Arrive in Arusha any time and transfer to the joining hotel. Upon arrival look for information from your tour leader on the hotel bulletin board from regarding meeting time. At this point you may be joined by other G Adventures travellers who have started their safari trip in Kenya. Arusha, also known as Tanzania’s “safari capital”, is undoubtedly the most important center in northen Tanzania. With many protected national parks, reserves, and mountains nearby (on a clear day, it may be possible to see Mt. Kilimanjaro in the distance), Arusha is a modern town, and with its markets, services, and fine location, it is a great base for your safari trip. Arusha officially became a city on the 1st of July 2006. The primary industry of the region is agriculture with large vegetable producers sending high-quality produce to Europe. The city and its environs are also spotted with large coffee plantations, adding to the area’s charm. Though in recent years, due to the coffee crisis, many local farmers have been badly hit, and now subsistence farming is the most common source of livelihood. Arusha owes its name from the local Wa-arusha people who resided here for hundreds of years, and is historically and politically significant city within East Africa. In 1961 the official documents ceding independence to Tanzania were signed by the United Kingdom in Arusha. Six years later the Arusha Declaration of Self Reliance in Tanzania was signed. On the 4th of August 1993 the Arusha Accords were signed by representatives of competing factions in the civil war in neighbouring Rwanda. After the Rwandan genocide, the UN Security Council decided by its Resolution 955 of 8 November 1994 that Arusha should host the International Criminal Tribunal for Rwanda. The establishment of the tribunal with its employees has influenced the local economy of Arusha.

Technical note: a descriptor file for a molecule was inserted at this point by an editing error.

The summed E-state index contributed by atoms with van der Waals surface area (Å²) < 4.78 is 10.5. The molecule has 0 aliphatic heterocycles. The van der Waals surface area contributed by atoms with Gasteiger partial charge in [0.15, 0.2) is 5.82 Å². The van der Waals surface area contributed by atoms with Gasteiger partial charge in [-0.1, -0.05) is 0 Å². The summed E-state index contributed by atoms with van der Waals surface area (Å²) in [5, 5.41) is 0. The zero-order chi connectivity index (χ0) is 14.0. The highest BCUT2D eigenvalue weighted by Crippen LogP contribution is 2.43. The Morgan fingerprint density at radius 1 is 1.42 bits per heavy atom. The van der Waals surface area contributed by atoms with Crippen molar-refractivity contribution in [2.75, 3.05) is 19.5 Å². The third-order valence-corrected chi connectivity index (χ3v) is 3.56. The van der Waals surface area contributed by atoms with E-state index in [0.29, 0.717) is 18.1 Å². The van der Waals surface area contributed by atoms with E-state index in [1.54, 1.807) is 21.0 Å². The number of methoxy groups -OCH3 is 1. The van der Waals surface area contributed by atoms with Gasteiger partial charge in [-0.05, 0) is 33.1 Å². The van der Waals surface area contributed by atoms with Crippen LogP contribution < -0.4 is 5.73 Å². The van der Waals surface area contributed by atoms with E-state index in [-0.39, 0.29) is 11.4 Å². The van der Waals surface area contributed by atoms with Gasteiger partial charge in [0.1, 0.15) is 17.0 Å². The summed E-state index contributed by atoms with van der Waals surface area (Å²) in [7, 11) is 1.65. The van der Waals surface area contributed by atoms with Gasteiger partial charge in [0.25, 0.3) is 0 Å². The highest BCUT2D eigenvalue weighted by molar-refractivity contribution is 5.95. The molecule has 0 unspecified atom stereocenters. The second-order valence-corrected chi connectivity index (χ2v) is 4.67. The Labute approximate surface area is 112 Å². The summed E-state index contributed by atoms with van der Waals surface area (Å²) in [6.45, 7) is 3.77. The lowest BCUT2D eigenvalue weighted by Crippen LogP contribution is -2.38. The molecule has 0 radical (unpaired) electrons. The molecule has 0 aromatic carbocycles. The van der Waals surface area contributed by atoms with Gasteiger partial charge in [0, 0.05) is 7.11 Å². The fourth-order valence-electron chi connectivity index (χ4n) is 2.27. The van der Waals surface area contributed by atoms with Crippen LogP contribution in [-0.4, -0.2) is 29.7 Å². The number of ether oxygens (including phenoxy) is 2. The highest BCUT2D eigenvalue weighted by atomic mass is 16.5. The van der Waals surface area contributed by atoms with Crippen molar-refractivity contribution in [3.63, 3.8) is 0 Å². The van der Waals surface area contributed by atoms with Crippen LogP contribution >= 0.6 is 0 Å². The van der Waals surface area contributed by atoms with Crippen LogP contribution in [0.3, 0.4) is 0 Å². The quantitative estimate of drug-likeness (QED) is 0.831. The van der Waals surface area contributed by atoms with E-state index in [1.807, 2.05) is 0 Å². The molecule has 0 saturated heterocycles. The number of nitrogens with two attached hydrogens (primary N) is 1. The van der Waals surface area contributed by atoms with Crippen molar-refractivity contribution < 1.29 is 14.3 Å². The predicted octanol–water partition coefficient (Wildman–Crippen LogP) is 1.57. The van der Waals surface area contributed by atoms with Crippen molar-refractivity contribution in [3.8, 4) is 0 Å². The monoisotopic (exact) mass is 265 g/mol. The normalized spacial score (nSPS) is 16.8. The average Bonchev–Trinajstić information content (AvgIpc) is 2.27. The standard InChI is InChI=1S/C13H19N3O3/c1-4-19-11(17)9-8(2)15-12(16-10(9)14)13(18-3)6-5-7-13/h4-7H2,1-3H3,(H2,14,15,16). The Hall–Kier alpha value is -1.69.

After breakfast, we make our way to Lake Manyara National Park and take part in a cultural walk to learn a little about what a typical village in the area is like. The village - Mto wa Mbu, whose name means "mosquito river," has over 18,000 inhabitants from 120 tribes. This two hour tour will take you from the village's local market through several different farms, local huts, and artisan shops, and back to the market, giving you the opportunity to get a true glimpse of northern Tanzanian culture!! After a traditional lunch in the village, the afternoon will be spent touring and viewing wildlife in the park. This area is truly stunning, as the western wall of the Rift Valley escarpment provides a backdrop for your search of the park's phenomenal birdlife, tree-climbing lions, elephants, giraffes, and hippos. The afternoon is spent game viewing along the main road that winds for several kilometers through a cool, lush, mature groundwater forest dominated by large fichus trees and a tangle of green epiphytes. The name Manyara is derived from the Masai word “Emanyara”, which is a Euphorbia species of plant that is found around a family homestead in the area. The lake itself is a shallow, alkaline lake stretching 50km at the base of the sheer 600-metre high Rift Valley escarpment. This forms part of the national park that covers an area on roughly 330km sq. Lake Manyara National Park is home to the giant fig trees, acacia woodlands, mahogany trees and grassy flood plains. The contrasts of this area are simply breathtaking, with the open plains, huge escarpment, central soda lake, dense woodlands, and distance volcanic peaks coming together in an area best described by Ernest Hemingway as “the loveliest I had seen in Africa”. Animals such as blue monkeys, hippo, impala, elephant, wildebeest, buffalo, warthog, and giraffe all roam the park’s territory. The park is also home to legendary tree-climbing lions, and also has small populations of leopard. Manyara provides the perfect introduction to Tanzania’s bird life, with over 400 species having been recorded within the parks boundaries. Highlights include thousands of pink-hued flamingos on their perpetual migration, as well as other large water birds such as pelicans, cormorants and storks.